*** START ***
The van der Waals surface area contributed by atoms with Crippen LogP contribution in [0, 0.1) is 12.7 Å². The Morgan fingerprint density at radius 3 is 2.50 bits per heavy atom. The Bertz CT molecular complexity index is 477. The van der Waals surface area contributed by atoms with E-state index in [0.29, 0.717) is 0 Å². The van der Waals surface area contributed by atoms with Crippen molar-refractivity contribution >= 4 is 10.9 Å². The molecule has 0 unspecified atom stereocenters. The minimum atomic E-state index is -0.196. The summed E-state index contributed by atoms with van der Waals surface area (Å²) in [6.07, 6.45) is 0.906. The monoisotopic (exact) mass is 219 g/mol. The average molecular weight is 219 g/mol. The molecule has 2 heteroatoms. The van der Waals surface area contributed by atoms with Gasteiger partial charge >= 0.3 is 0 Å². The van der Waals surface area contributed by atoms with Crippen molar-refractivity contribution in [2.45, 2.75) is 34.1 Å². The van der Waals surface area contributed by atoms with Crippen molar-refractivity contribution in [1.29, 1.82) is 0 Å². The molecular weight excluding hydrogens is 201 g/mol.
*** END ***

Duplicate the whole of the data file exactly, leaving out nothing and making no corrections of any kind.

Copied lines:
The van der Waals surface area contributed by atoms with Crippen LogP contribution in [0, 0.1) is 12.7 Å². The Morgan fingerprint density at radius 3 is 2.50 bits per heavy atom. The Bertz CT molecular complexity index is 477. The van der Waals surface area contributed by atoms with E-state index in [0.29, 0.717) is 0 Å². The van der Waals surface area contributed by atoms with Crippen molar-refractivity contribution >= 4 is 10.9 Å². The molecule has 0 unspecified atom stereocenters. The minimum atomic E-state index is -0.196. The summed E-state index contributed by atoms with van der Waals surface area (Å²) in [6.07, 6.45) is 0.906. The monoisotopic (exact) mass is 219 g/mol. The average molecular weight is 219 g/mol. The molecule has 2 heteroatoms. The van der Waals surface area contributed by atoms with Gasteiger partial charge >= 0.3 is 0 Å². The van der Waals surface area contributed by atoms with Crippen molar-refractivity contribution in [2.45, 2.75) is 34.1 Å². The van der Waals surface area contributed by atoms with Crippen molar-refractivity contribution in [1.29, 1.82) is 0 Å². The molecular weight excluding hydrogens is 201 g/mol.